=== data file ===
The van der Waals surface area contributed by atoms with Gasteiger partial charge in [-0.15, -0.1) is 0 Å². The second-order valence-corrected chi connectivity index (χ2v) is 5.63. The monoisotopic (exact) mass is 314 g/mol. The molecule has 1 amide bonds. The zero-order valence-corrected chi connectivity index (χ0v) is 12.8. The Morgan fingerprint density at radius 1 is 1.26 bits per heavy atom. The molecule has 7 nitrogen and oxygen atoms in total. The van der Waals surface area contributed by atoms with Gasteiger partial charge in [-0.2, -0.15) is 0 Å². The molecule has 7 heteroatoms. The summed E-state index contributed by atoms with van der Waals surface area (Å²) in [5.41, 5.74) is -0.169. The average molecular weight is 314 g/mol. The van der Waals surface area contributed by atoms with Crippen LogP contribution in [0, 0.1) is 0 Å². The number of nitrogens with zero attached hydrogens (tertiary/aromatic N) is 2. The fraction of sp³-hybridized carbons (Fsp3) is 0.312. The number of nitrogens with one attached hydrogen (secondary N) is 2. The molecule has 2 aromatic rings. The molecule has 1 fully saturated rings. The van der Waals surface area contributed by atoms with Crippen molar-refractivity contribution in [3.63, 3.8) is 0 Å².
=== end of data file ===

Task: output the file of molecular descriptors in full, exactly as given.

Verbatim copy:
The van der Waals surface area contributed by atoms with Gasteiger partial charge in [-0.15, -0.1) is 0 Å². The second-order valence-corrected chi connectivity index (χ2v) is 5.63. The monoisotopic (exact) mass is 314 g/mol. The molecule has 1 amide bonds. The zero-order valence-corrected chi connectivity index (χ0v) is 12.8. The Morgan fingerprint density at radius 1 is 1.26 bits per heavy atom. The molecule has 7 nitrogen and oxygen atoms in total. The van der Waals surface area contributed by atoms with Gasteiger partial charge in [-0.2, -0.15) is 0 Å². The molecule has 7 heteroatoms. The summed E-state index contributed by atoms with van der Waals surface area (Å²) in [5.41, 5.74) is -0.169. The average molecular weight is 314 g/mol. The van der Waals surface area contributed by atoms with Crippen LogP contribution in [0, 0.1) is 0 Å². The number of nitrogens with zero attached hydrogens (tertiary/aromatic N) is 2. The fraction of sp³-hybridized carbons (Fsp3) is 0.312. The number of nitrogens with one attached hydrogen (secondary N) is 2. The molecule has 2 aromatic rings. The molecule has 1 fully saturated rings. The van der Waals surface area contributed by atoms with Crippen molar-refractivity contribution in [3.63, 3.8) is 0 Å².